Is Kenya’s police force above the law?

“Well we can’t guarantee that they will do it, we know that it is politically difficult, but we hope that they believe it is important in the accountability in this case. So they should understand that the existing institution cannot investigate the case.”

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Ordinary people, representatives of foreign governments and international institutions have continued to react to Kenya’s police actions calling them clear acts of abuse of human rights by the men in uniform. A Human Rights Watch in the capital, Nairobi, has released its findings on a recent allegation of brutality and killings in the east African country.

Cameraman is caught up in a fracas. Police officer is seen beating up a protestor in Kenya. (Photo, HRW)
Cameraman is caught up in a fracas. Police officer is seen beating up a protestor in Kenya. (Photo, HRW)

Africa researcher at Human Rights Watch (HRW), Otsieno Namwaya, said they have handed a copy of their findings to the Kenyan Inspector General of Police, with the expectation that the government does something to address the issues raised in the report.

“They definitely have a copy, before we embark on this publishing the report, we shared these cases with all the relevant Kenya security agencies and ministries. So they all have a copy, unfortunately, they did not respond, the only security agency that responded was the Kenya wildlife police who basically said they did not know anything about the case,” he added.

Namwaya said the Kenya government should set up a special body with a broad mandate to investigate all the agencies concerned. He reiterated that the nation demand accountability.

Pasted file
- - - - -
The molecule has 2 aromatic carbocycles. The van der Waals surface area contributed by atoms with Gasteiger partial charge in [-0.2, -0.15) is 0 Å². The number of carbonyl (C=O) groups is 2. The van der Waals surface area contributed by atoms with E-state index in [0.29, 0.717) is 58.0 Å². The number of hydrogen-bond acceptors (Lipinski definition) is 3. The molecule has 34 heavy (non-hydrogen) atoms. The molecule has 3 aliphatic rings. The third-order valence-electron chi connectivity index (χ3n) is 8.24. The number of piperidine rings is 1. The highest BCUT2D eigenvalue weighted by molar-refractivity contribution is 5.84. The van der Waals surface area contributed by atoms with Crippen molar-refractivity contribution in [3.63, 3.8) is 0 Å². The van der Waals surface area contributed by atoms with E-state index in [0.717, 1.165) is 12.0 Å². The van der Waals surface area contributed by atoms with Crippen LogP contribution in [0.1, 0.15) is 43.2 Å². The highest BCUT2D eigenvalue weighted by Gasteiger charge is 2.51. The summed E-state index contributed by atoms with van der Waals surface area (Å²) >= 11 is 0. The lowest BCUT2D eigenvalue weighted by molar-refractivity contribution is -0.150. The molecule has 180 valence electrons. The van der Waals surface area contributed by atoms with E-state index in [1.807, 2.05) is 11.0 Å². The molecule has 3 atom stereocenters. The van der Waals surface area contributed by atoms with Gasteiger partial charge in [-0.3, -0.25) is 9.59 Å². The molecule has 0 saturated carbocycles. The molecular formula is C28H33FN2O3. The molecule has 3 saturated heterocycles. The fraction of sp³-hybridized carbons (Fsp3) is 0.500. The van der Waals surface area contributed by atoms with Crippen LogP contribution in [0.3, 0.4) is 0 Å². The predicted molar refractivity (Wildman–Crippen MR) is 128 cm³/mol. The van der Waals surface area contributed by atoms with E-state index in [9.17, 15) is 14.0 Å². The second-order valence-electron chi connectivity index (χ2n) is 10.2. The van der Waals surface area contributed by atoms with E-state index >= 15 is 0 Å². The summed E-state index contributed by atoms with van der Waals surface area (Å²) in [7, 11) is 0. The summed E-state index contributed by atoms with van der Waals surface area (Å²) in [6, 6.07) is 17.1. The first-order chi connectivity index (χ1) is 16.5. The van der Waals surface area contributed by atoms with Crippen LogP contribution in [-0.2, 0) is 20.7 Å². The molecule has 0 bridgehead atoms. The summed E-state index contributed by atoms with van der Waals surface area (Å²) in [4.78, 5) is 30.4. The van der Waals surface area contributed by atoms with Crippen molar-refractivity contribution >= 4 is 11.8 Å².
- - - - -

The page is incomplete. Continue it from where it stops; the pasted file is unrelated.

“Well we can’t guarantee that they will do it, we know that it is politically difficult, but we hope that they believe it is important in the accountability in this case. So they should understand that the existing institution cannot investigate the case.”

The U.S. Embassy in Nairobi condemned the police actions, as did Amnesty International.
“The brutal beatings by police amount to arbitrary and abusive use of force, which is illegal under Kenyan, regional and international law,” said Muthoni Wanyeki, Amnesty International’s Regional Director for East Africa, the Horn and the Great Lakes.

“The Independent Police Oversight Authority must quickly launch a thorough investigation into this blatant violation of human rights. Police officers suspected of responsibility for arbitrary or abusive use of force, including those with command responsibility, must be prosecuted in fair proceedings,” Wanyeki said in a statement.
Four Kenyan police were recently charged with the murder of a lawyer and two others.  The accused face three counts of murder for the deaths of lawyer, Willie Kimani, Josphat Mwenda and their driver.

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